Twins owner Jim Pohlad is entering his ninth season as the principal owner and executive chairman of the franchise, and his 34th season with the club overall. Back when the Twins opened Target Field in 2010, he told me that while the team would easily sell out a new stadium in the early years, the true test would be years down the road, and all that would matter was winning.

As the Twins come off the worst season in franchise history, Pohlad talked with the Star Tribune at TwinsFest about his expectations for the upcoming season, his view of the direction of the franchise, the new front office executives and his current players.

Q Have you liked what you’ve seen so far from your new staff?

A I assume you’re talking about the front office and the baseball people with [executive vice president and chief baseball officer] Derek [Falvey] and [senior vice president and general manager] Thad [Levine], I think it’s still early obviously, but we’re very happy. They’re bringing in a lot of new people, and they’re really high-quality people.


Q Do you like what they’ve accomplished in the offseason?

A Obviously nobody is going to think they’ve accomplished anything, and I’m sure they would agree with this, until they see results on the field.


Q Are you happy with ticket sales?

A No, we’re not happy with that, we can’t be. We’ve hurt our brand over the last few years and so sales, particularly if they’re a good measure, season ticket sales have declined and we’re not happy about that.


Q Can you see this club bouncing back?

A I clearly can see that. I expect that and I can see it.


Q What does this team have to do to get people interested?

A They have to win. They have to win more games. I think they were an exciting team last year, filled with young players that people wanted to see, but nothing takes the place of winning.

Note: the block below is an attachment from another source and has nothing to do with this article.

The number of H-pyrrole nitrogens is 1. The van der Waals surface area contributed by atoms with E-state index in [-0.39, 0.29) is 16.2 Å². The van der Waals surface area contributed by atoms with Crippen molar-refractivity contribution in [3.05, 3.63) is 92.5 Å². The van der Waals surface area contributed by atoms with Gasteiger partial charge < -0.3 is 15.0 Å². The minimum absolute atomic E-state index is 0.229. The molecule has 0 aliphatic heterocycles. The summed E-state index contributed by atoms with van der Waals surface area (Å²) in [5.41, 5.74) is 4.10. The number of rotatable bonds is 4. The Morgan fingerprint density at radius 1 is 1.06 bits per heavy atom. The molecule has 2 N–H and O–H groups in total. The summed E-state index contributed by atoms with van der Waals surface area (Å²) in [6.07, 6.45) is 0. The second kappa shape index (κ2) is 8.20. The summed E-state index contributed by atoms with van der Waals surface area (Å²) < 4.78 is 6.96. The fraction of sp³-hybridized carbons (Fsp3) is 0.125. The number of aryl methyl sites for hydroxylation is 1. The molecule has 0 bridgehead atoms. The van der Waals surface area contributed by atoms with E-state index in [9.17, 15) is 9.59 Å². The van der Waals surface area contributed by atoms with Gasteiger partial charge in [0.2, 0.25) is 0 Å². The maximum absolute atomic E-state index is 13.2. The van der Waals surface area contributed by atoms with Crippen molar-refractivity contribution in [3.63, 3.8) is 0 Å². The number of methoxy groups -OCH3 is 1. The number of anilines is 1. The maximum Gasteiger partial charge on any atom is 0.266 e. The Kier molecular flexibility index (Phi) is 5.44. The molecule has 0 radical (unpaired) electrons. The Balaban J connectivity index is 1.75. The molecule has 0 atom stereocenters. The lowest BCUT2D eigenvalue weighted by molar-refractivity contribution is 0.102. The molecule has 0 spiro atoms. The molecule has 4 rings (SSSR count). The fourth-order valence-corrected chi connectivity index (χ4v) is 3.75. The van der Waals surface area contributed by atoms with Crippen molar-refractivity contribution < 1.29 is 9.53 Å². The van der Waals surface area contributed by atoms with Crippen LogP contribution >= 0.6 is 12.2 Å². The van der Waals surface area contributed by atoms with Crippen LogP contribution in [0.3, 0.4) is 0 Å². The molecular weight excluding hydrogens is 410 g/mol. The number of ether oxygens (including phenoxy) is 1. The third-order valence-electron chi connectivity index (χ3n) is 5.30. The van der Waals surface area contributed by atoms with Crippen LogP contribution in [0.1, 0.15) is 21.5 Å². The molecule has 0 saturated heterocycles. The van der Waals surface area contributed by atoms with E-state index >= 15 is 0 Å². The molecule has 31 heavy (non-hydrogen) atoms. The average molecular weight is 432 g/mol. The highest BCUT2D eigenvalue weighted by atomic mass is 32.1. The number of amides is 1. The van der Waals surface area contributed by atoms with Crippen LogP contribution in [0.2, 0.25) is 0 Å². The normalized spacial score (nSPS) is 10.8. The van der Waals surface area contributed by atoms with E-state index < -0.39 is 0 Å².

Q What about Paul Molitor? Do you still like him as manager of this team?

A I don’t like him, I love him. I think that, at least in my view, this could be a really great team of people. That being Derek, Thad and Paul and now Paul’s coaches. I mean I really believe they’re all like-minded, they’re intelligent people, and they want to look at the game in a different way, and Paul does, too.


Q Were you happy to keep [second baseman Brian] Dozier?

A I love Brian Dozier, in that sense I’m happy. But we want to improve the team so if there could have been incremental improvements in the team then that would have been good, but unless they were convinced that was what was going to happen they weren’t going to do it.


Q Joe Mauer has two years left on his contract. Will that make it easier when he’s off the books?

A I don’t think so. There’s two sides to that, if, assuming at the end of his contract he would retire we would lose a valuable player. I don’t think his contract and his money involved in that is an impediment to going out and getting additional players on the free market.

Q That contract has to be a handicap though, doesn’t it?

A There’s no denying that it’s a big financial obligation [eight years, $184 million], but we entered into it knowingly six years ago, and Joe is a very valuable player to this team and probably will be over the next two years, also.


Q Do you expect more from him?

A It’s not about what I expect, I think he expects more out of himself. He’s always said he’s going to give it his best, and I believe that.